Heart disease, it’s real, it’s painful, it has a name.
Diabetes, it’s real, it’s painful, it has a name.
Fibromyalgia, it’s real, it’s painful, it has a name.
What’s the difference? While I do not have heart disease or diabetes, I do have fibromyalgia and let me tell you there are many differences. The most glaring being, fibromyalgia is invisible. Your whole body aches and twitches and screams with any offensive movement. Yet it is silent. The knots and stiffness inside your muscles seem to be soundlessly strangling you. The frustration at the once athletic body now unable to get up from bed some days seems to overwhelm you. This is fibromyalgia. Most of you reading this are probably thinking at this point that I am being ridiculous or dramatic. However, there are those out there who know exactly what I am talking about and are feeling those very things right now.
I have not had this condition for very long but I have had chronic illness for as long as I can remember.
It was my birthday, I was turning 6 or 7 I don’t remember exactly my age but I remember that night very clearly. My family had invited a close group of friends over to our place for a birthday party/bon fire. It was a great night and I had a ton of fun, but I remember trying my best to be careful not to laugh too loudly or move too quickly because I had a migraine coming on. The night progressed and so did my pain. I had to leave the party, take a hot shower, and go to bed. I remember squinting painfully into the mirror at my head wondering if it would someday just explode. I spoke cautiously into the mirror so as not to be a catalyst for the impending irruption, “Why do you do this to me?”
After years of doctors’ visits, tests, medications, MRI’s, CT scans, alternative approaches, late nights in emergency rooms, blood draws and frustrations today at 21 years old I still struggle with migraines.
I have asked that question many times over the years through many different health issues, migraines, allergies, brain tumor scare, fatigue, fainting spells, polycystic ovarian syndrome and fibromyalgia and I have not found the answer yet. I have however, found a better question. “God, I don’t know why you’re doing this to me, but what are you trying to teach me?”
Maybe some of you are tracking a little better now, or maybe some of you are still struggling to find this better question. I want to share with you some of the things I have learned along the way (however short that way may seem to some of you.) I don’t have all the answers and I have experienced little in my small vapor of a life but I have learned some valuable lessons through God’s word.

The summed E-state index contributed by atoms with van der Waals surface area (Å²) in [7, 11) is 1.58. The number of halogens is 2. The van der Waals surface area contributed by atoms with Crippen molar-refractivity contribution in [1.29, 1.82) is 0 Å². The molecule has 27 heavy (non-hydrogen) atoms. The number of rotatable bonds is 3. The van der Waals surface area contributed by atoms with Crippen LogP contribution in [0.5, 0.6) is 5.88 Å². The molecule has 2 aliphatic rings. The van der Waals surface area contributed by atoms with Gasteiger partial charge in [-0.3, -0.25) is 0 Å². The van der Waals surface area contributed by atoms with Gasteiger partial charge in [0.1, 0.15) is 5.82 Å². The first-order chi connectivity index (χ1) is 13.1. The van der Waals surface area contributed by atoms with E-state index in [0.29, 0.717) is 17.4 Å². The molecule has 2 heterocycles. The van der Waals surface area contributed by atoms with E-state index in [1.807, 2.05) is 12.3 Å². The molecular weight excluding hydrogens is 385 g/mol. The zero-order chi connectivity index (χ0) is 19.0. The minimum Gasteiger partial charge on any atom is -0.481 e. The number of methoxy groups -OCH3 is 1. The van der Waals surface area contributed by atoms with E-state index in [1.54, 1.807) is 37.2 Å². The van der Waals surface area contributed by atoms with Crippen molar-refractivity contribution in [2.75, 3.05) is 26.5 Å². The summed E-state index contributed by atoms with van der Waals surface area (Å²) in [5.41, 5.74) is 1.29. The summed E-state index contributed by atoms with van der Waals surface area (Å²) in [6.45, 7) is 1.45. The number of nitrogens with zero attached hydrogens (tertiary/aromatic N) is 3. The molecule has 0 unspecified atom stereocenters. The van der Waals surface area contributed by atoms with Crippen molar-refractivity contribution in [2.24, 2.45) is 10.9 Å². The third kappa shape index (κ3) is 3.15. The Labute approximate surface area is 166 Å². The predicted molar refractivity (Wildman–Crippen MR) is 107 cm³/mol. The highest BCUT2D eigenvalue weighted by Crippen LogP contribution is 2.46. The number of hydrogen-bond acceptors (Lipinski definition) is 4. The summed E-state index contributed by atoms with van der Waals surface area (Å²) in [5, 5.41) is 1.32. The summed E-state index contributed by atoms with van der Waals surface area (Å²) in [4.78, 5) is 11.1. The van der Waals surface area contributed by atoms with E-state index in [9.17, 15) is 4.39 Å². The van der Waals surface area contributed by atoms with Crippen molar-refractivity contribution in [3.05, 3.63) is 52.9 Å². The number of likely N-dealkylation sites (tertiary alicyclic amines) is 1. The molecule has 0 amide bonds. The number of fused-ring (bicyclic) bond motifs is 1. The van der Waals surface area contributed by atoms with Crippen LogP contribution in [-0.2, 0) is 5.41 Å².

In researching books, articles, blogs and other resources I often would become frustrated by the triteness of what I read. It would always say something along the lines of trust God, because he loves you. Please don’t misunderstand; these are legitimate, accurate, and totally applicable statements. However, there is so much more to the story. I’d encourage you dear one going through this physical trial to grab a cup of coffee and your copy of God’s word and read and learn together with me.
- God is good.
Yea, I know you have heard this one a million times. I remember saying these exact words this past semester on a particularly dark, painful, frustrating day. “If I hear the words ‘God is good’ one more time, even if they are from my own mouth, I’m going to scream!” Thankfully, I have an incredibly loving, caring, godly boyfriend who is willing to confront my bad attitudes and I quickly realized what I had said and sought forgiveness. Has this ever happened to you, dear one? Have you ever doubted God’s goodness in the midst of such pain? How is God good in this? I want to illustrate this with maybe not the passage of Scripture you think of first. I want to look at Ruth. While our faithful sister Ruth probably did not experience physical pain such as Job or Paul, she most definitely experienced emotional pain. How do you think she was feeling leaving her people with her husband and journeying to a strange land? Alone perhaps? Or maybe like no one understood her? I cannot imagine the pain she felt at the death of her husband. Ruth had no way of seeing the end of the story like we do. We know her story has a happy ending, we know that she is blessed among women in the Bible. Ruth acted in faith, trusting in God’s goodness when she could not see the purpose for her suffering. I am most definitely speaking to my own heart as much as yours. My faith is so pathetically weak sometimes. Living another day in pain sometimes seems impossible. My boyfriend challenged my faith once in a way I would never forget. He said: If God always called us to the possible, then where would faith be? I have learned that living another day in pain is never possible on my own. I need the strength of my Lord to lean upon. To raise me up. To exchange my weakness for his strength. (2 Corinthians 12:9)
One important side note we should gleam from the life of Ruth is not only did she have faith, but she was proactive. Scripture never records Ruth sitting around wondering why this was happening to her. Rather, she committed to take care of her mother-in-law Naomi, worked hard in the fields, and obeyed Naomi’s orders concerning Boaz. Dear friend, we cannot allow our physical maladies to become an excuse for not doing what God has called us to do. Yes, we have struggles and we must seek God’s wisdom for how we are to do those things in spite of those struggles. A dear friend once told me “Your identity is not in your sickness, but it is in Christ. Do others see you as a faithful servant like Ruth? Or do they see your sickness first?